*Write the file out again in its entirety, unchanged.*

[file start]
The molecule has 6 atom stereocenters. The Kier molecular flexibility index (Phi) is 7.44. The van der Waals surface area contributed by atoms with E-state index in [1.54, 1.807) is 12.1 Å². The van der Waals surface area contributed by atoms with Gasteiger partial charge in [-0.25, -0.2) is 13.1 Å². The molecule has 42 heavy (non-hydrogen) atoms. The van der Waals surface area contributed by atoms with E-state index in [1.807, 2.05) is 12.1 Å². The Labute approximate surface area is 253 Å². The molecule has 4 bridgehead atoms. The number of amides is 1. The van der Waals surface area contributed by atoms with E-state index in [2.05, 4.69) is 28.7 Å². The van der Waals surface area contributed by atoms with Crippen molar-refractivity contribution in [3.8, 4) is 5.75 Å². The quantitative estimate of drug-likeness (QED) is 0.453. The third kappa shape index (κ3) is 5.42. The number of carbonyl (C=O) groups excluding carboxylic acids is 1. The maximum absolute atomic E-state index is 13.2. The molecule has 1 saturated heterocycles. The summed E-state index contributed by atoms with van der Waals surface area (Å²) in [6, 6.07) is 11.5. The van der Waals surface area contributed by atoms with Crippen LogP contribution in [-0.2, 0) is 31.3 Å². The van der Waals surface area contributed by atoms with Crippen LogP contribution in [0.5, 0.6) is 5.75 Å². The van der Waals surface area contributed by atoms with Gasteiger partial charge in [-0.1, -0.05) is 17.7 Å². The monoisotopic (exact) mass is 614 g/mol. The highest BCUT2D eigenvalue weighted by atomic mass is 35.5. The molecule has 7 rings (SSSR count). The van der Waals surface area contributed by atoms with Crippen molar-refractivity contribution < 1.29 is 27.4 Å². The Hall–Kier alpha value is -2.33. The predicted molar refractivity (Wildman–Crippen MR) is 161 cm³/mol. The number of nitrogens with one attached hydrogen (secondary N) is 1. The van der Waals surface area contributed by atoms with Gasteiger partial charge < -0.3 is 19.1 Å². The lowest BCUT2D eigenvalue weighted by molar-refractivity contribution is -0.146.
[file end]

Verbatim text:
The molecule has 6 atom stereocenters. The Kier molecular flexibility index (Phi) is 7.44. The van der Waals surface area contributed by atoms with E-state index in [1.54, 1.807) is 12.1 Å². The van der Waals surface area contributed by atoms with Gasteiger partial charge in [-0.25, -0.2) is 13.1 Å². The molecule has 42 heavy (non-hydrogen) atoms. The van der Waals surface area contributed by atoms with E-state index in [1.807, 2.05) is 12.1 Å². The Labute approximate surface area is 253 Å². The molecule has 4 bridgehead atoms. The number of amides is 1. The van der Waals surface area contributed by atoms with E-state index in [2.05, 4.69) is 28.7 Å². The van der Waals surface area contributed by atoms with Crippen molar-refractivity contribution in [3.8, 4) is 5.75 Å². The quantitative estimate of drug-likeness (QED) is 0.453. The third kappa shape index (κ3) is 5.42. The number of carbonyl (C=O) groups excluding carboxylic acids is 1. The maximum absolute atomic E-state index is 13.2. The molecule has 1 saturated heterocycles. The summed E-state index contributed by atoms with van der Waals surface area (Å²) in [6, 6.07) is 11.5. The van der Waals surface area contributed by atoms with Crippen LogP contribution in [-0.2, 0) is 31.3 Å². The van der Waals surface area contributed by atoms with Crippen LogP contribution in [0.5, 0.6) is 5.75 Å². The van der Waals surface area contributed by atoms with Gasteiger partial charge in [-0.1, -0.05) is 17.7 Å². The monoisotopic (exact) mass is 614 g/mol. The highest BCUT2D eigenvalue weighted by atomic mass is 35.5. The molecule has 7 rings (SSSR count). The van der Waals surface area contributed by atoms with Crippen molar-refractivity contribution < 1.29 is 27.4 Å². The Hall–Kier alpha value is -2.33. The predicted molar refractivity (Wildman–Crippen MR) is 161 cm³/mol. The number of nitrogens with one attached hydrogen (secondary N) is 1. The van der Waals surface area contributed by atoms with Gasteiger partial charge < -0.3 is 19.1 Å². The lowest BCUT2D eigenvalue weighted by molar-refractivity contribution is -0.146.